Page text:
2/12/2014 9:42:00 AM Minnesota sales tax dollars to an Indian band - OK?
Ron Kuecker Outdoors Columnist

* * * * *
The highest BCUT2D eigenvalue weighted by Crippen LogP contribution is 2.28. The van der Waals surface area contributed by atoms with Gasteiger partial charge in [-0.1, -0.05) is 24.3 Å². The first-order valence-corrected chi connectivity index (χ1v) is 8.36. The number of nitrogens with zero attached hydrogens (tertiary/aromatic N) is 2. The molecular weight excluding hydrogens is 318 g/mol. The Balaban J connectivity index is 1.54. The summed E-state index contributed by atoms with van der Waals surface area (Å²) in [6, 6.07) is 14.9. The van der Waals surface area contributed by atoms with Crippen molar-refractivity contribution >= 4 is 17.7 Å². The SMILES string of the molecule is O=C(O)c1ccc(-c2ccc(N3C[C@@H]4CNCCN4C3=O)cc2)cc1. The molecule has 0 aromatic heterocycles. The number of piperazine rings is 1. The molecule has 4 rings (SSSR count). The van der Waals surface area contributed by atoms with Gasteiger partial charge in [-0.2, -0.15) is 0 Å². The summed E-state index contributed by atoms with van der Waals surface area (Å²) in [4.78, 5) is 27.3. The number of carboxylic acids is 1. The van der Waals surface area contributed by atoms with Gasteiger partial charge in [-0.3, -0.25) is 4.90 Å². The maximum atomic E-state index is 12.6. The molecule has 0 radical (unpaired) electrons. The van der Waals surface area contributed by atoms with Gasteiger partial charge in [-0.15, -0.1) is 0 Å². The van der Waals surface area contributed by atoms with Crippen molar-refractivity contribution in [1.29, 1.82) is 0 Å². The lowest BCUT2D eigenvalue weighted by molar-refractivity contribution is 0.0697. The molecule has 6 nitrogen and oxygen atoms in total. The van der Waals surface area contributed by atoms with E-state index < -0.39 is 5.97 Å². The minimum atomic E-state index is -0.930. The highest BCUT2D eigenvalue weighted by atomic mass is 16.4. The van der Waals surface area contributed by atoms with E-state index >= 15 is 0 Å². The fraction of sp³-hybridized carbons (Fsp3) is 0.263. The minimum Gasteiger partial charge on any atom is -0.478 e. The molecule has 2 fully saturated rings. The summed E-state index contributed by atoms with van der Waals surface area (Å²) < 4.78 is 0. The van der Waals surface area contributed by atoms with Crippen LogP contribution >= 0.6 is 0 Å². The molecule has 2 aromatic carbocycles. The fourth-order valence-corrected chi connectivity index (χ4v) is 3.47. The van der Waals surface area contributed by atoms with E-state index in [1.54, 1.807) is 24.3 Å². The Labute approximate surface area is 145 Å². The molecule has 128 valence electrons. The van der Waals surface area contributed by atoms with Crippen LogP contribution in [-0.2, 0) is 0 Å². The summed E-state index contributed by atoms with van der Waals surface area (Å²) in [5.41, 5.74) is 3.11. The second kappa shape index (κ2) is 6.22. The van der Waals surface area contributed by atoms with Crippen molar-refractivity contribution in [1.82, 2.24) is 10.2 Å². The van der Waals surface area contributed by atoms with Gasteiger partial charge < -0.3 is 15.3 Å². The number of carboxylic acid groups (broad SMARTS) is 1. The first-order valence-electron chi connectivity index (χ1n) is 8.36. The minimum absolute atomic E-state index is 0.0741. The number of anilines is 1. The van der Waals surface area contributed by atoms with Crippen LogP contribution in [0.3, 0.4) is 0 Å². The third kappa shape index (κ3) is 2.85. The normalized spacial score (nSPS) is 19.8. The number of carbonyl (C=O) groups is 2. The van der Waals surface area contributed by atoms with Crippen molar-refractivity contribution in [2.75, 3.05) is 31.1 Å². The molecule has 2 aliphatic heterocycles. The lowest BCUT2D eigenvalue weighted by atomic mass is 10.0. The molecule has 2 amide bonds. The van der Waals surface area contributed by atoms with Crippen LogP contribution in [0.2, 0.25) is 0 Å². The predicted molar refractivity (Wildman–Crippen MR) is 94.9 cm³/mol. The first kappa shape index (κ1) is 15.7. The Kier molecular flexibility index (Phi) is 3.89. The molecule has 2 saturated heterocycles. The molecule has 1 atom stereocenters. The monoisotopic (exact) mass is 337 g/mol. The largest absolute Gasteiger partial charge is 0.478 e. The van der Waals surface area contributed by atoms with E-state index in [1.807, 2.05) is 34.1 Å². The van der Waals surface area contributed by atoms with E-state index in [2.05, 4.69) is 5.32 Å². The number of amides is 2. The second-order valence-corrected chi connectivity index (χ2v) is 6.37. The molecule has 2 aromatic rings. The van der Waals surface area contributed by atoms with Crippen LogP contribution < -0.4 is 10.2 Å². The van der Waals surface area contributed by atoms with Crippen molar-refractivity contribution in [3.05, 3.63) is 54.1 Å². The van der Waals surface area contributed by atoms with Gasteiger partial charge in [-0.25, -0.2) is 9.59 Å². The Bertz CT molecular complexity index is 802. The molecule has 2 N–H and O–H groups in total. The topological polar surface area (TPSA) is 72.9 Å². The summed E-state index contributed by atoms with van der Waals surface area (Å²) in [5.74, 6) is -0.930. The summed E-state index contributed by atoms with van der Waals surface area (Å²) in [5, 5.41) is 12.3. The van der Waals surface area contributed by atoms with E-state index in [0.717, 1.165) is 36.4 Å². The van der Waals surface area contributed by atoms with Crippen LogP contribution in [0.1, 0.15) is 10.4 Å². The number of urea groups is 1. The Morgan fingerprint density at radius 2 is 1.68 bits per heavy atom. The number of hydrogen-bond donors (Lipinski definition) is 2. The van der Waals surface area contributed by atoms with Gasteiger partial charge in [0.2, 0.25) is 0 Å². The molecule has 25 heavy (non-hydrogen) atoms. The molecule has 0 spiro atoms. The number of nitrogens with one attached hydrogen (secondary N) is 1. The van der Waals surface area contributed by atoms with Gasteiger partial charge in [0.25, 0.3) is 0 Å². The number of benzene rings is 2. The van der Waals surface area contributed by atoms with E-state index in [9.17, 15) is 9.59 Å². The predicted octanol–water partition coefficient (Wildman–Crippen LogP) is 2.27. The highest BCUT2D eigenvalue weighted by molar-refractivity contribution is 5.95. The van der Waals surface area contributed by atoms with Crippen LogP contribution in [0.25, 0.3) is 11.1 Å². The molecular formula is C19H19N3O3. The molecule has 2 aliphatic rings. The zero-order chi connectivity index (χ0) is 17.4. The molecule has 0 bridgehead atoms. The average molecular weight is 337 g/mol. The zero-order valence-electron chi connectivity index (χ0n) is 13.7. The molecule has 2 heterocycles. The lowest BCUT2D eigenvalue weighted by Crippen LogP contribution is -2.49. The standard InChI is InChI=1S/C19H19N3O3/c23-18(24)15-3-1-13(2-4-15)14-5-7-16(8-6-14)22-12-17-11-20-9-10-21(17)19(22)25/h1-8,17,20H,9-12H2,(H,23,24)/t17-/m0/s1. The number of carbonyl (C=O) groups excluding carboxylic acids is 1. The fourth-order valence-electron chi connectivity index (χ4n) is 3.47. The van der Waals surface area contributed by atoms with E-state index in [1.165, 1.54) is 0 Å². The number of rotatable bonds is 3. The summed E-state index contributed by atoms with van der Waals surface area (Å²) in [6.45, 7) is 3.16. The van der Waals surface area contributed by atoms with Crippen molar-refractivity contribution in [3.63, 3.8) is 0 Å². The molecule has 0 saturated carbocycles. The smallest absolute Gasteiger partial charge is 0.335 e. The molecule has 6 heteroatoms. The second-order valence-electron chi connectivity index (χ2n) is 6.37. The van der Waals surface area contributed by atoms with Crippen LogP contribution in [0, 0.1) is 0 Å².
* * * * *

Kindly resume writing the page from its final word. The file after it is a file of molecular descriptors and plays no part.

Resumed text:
A quick review: We voted five years ago to add to our sales tax for the sole benefit of our fish and wildlife, our waters and our arts, parks and trails. Alone among those funding sources fish and wildlife has a special citizens committee called the Lessard-Sams Outdoor Heritage Council (LSOHC). They review all submissions for spending of their share of funds designated to them. This year it was 109 million dollars. It then goes to the state legislature for approval, they alone can spend that money when accompanied by the governors signature. There has been controversy over where those big bucks should go, that's normal in a free speaking country, but except for last years attempted raid on the fund by Rep. Phyllis Kahn for her Twin Cities urban area, it has gone really well. This year, however, an even more controversial issue came up and possibly an unwanted precedent was set. The LSOHC voted 7-4, one absent, to send $2.8 million of those $109 million to the Fon du Lac Band of Lake Superior Chippewa. They will use it to acquire 956 acres of so-called fee land plus restoring 271 acres more in the St. Louis River Watershed. Those will all be part of the 101,000 acre Fon du Lac reservation. Granted, they will have to follow the laws of other state owned land but they can eliminate all wolf hunting and trapping according to added provisions. So big questions arise; should our sales tax dollars be used to purchase land within that of a sovereign nation (Indian reservations by law) and should they be allowed to pick and choose which state laws they will follow. To me, it kinda sounds like the allowable gill netting of walleyes by the bands of Lake Mille Lacs during spawning season. Pulling out those big, mature female walleyes each spring by tribal members has resulted in a huge collapse of walleyes in that lake and will adversely affect many non-tribal people. It seems to me the sovereign bands want to run things their way until they get into trouble, then they come to the rest of us for help. A perfect example of that was the loss of a huge fishery on Red Lake followed by a mostly Minnesota DNR rescue. Local sales tax dollars Within the last year in Cottonwood County some of those sales tax dollars have come home. Approved by the LSOHC and the legislature, the purchase of a couple of really nice additions to the Wildlife Management Area system has taken place. The first was a good portion of the Leland Theisen farm north of Windom, then a 200 acre parcel along the Des Moines River just southwest of Pats Grove County Park. The Theisen parcel contains both a seasonal wetland and some highly desirable upland suitable for waterfowl nesting. Improvements of that land for wildlife have already been started by our Windom Minnesota DNR group and will continue for the next couple of years. The Springfield Township, Section 29, parcel will be added to another Wildlife Management Area just to the north of it. Both of those properties will be managed for river waterfowl, pheasants, deer and a nice local population of turkeys. It is just west of two wild turkey release sites that established our local wild turkey population and connects with very suitable turkey roosting habitat to the east. That's what most of us envisioned when we voted to increase our sales tax for the benefit of the outdoors. Purchasing land within an Indian reservation in northern Minnesota with an out for them on managing certain species within it, I don't think so. If you ever get a chance to thank Scott Rall, Bob Anderson, Ron Schara and Senator Bill Ingebirsten for voting against it please do so. Chide the other seven to send it on to the legislature for approval, that's up to you. I'm wondering, will the governor have the right or courage to line item veto it or will he not dare to in the face of a strong Indian gaming lobby in an election year? Cottontail squirrel I received lots commentary on my most recent column about both white and black phases of the eastern grey squirrel. Here is one I thought all of you might be in interested in. Mark Slupe of Brainerd sent me a great photo of a black squirrel with a three-inch white tip to the end of its tail. He thought it was about five years old and commented that people driving by frequently stop to photo it. It must have left the end of its tail hanging out of its nest too far one cold night and froze it. It then grew back white. Or, it is a new crossbreeding of a rabbit with a black squirrel that we can call the cottontail squirrel. I also conversed with Dr. Peter Franz formerly of the Bingham and Mountain Lake areas at our state veterinary convention last week. I've known and really appreciated Pete for a long time both as a great veterinarian and a fellow outdoor lover. He mentioned that he reads my column in the Observer/Advocate and really enjoys seeing it there. It's been in the Citizen now for 33 years and I do keep track of that. Well, thanks Pete for your kind comments and we also really appreciate that you stay in touch with your local roots and continue to put more roots (the tree kind) down in our county.